Byline: Associated Press
PUERTO VALLARTA (AP) — Six inmates from the only remaining island penal colony in the Americas were recaptured at sea after they used buoyant containers and wood planks to try to swim to freedom, in an escape reminiscent of the 1973 movie “Papillon.”
The Mexican navy said the inmates used empty plastic gasoline or water tanks to help them stay afloat as they swam about 60 miles south of Islas Marias, a Mexican penal colony where inmates live in small houses and are normally not locked up. Prisoners here can tend small gardens and raise food.
The six men were about 60 miles from Puerto Vallarta when they were spotted by a passing boat, Nov. 24.
The boat called in a tip to a local naval base, and patrol boats were quickly dispatched to take the men into
custody. The men, who range in age from 28 to 39, were taken back to Puerto Vallarta for a medical check and to be turned over to prison authorities.
Later, the department in charge of Mexico’s federal prisons said the men had been found to be in acceptable health and would be returned to the penal colony “within hours.” The department said the prison oversight agency wasn’t notified until Nov. 24 that the men were missing — the same day they were found at sea — suggesting that their absence had not been noticed when they set off on their escape bid.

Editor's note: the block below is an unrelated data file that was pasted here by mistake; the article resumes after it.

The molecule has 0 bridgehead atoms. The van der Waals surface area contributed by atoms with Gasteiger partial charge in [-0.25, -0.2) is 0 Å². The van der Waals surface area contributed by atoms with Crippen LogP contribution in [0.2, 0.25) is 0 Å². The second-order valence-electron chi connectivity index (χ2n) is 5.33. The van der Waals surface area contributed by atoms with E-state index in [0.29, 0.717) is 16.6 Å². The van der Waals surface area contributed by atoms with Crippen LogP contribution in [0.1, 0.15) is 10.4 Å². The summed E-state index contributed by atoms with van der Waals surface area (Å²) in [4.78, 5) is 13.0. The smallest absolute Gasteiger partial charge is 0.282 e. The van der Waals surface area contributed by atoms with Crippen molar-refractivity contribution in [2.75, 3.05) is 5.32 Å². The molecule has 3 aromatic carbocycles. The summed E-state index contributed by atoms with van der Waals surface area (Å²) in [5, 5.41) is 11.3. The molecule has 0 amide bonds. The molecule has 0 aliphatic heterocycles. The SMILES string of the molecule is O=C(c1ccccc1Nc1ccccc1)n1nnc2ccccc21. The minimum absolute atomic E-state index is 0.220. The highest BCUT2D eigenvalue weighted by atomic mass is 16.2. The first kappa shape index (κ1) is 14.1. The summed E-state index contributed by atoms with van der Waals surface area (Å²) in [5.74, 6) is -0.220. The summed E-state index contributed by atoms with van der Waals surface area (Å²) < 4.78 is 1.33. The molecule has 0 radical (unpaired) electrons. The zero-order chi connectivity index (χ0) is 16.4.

The Islas Marias penal colony lies about 70 miles from the mainland, but the prisoners did not swim to the closest shore, which is due east. Instead, they apparently swam south — either because prevailing currents carried them that way, because they didn’t know where they were going or because they were aiming for Puerto Vallarta.
— Mark Stevenson